Dry Needling Hilversum

Dry needling is a treatment method whereby a very thin needle is inserted into the skin and muscle.

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Dry needling is very effective against myofascial pain and triggerpoints. Triggerpoints are tiny areas of hardened tissue in muscles, which can cause radiating pain issues. ‘Dry’ indicates that nothing is injected through the needle; it is only use to puncture the triggerpoint.

Triggerpoints and Dry Needling

A triggerpoint is a spot in a muscle which hurts when pressure is applied to it, which often also causes pain in other areas of the body besides the triggerpoint itself. The physiotherapist looks for triggerpoints because they are often the head cause of one’s ailments.

Triggerpoints can develop in different ways. The most common cause is chronic overburdening of a muscle, for example due to bad posture or unhealthy habits. Acute overburdening of a muscle, such as a sudden wrong movement or an accident, can also create triggerpoints.

Sometimes it is apparent to the patient what the cause of their affliction is, but often it is unsure: the affliction has gradually developed and increased in effect. Often, such afflictions are caused by multiple factors; for example, the overburdening of the afflicted muscle and circumstances which worsen this, such as stress, fatigue, lack of sleep, bad eating habits, trouble with relaxation etc.

When the patient’s complaints of pain have been documented, the therapist looks for the muscles which could be the source of the pain. In this process muscle length, muscle power and the presence or lack of trigger points are taken into account. The trigger points are found in a hardened strand of the muscle and can often be felt as a local thickening. Applying pressure to the trigger point can be very painful and often causes other recognisable symptoms to appear.

If the tip of the nail reaches the trigger point in the muscle, the muscle reacts with a Local Twitch Response, which feels like a small (electric) shock. The therapist moves the nail up and down to dislodge as many muscle strands from the trigger point as possible. Depending on the muscle into which the needle is inserted and the amount of trigger points present, the twitches can be very severe. The pain in other areas of the body caused by the trigger point may also be felt during the treatment.

Another phenomenon that sometimes arises during the treatment is a so-called vegetative reaction: the patient suddenly starts sweating or shivering or becomes dizzy or nauseated. This reaction, while unpleasant, is of temporary nature. Because a vegetative reaction may arise, the patient is always treated while sitting or lying down.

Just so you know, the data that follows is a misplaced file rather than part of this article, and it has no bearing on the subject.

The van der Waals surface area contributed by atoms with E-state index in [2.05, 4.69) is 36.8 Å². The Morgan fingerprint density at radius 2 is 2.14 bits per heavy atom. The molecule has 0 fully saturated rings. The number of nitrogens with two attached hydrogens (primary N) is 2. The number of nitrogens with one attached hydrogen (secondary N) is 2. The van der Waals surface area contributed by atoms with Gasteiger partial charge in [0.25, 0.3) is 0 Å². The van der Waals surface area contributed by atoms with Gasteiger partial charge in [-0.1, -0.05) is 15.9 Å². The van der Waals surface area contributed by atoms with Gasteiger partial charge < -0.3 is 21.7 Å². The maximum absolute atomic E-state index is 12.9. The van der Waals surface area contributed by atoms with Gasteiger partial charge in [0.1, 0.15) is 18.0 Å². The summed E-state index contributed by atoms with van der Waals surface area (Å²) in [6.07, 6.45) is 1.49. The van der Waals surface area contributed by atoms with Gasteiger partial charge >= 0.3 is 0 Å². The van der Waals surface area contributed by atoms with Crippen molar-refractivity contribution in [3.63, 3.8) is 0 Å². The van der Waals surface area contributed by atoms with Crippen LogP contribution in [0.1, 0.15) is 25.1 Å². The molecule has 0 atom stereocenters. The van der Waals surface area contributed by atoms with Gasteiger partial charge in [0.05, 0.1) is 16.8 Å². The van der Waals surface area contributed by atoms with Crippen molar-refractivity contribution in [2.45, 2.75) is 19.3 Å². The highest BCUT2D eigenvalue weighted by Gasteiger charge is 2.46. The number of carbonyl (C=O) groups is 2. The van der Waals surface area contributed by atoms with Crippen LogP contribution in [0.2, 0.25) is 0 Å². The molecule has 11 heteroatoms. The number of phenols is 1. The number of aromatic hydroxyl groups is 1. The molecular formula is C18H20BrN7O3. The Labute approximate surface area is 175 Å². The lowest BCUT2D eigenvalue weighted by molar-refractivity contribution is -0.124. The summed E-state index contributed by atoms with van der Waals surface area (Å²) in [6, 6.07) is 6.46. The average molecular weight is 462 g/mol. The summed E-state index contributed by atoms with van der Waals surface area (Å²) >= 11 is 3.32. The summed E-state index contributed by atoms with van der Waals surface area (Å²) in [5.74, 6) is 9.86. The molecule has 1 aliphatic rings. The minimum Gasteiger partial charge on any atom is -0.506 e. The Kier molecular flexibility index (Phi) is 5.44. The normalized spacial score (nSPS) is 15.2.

Indications and Dry Needling

At Physiotherapy Douma, Dry Needling is carried out by a physiotherapist or acupuncturist as part of the physiotherapeutic treatment. Within this treatment by the physiotherapist the deactivation of trigger points may play a role.

During myofascial diagnosis, the application of mild pressure will be used to locate painful spots in the patient’s muscle. Trigger points are specifically looked for. Those spots are the points the physiotherapist will puncture to relax the muscles.

Although the method is often experienced as unpleasant, it is very effective to achieve a quick recovery. Immediate relaxation and the return of metabolism in the muscles result in a quick decrease in pain and the recovery of the muscle’s function. If the muscles are sufficiently relaxed, work can be done on the mobility of the patient’s joints and the improvement of muscle power and coordination. Dry Needling, as such, is not a standalone therapy but rather a method which is part of the complete physiotherapeutic treatment.

Do you have the feeling that you’re stuck? Dry Needling may be the solution.


The sterile needles which are used for Dry Needling are very thin. The physiotherapist first locates the hardened muscle strand and the trigger point, fixes the trigger point between two fingers and then quickly inserts the needle. This is almost completely painless. Then, the physiotherapist pushes the needle (which can be felt as a dull, faint feeling in the muscle), until it has reaches the trigger point, whereupon the muscle reacts with a small shock. The therapist moves the needle up and down to dislodge as many strands from the trigger point as possible.

After the therapy, a faint, radiating pain may be felt, depending on the amount of trigger points present in the muscle. A vegetative reaction, such as suddenly becoming sweaty or dizzy, may also be experienced. These reactions are temporary, if unpleasant. Because of the possibility of such reactions, a patient will always be treated while seated or lying down.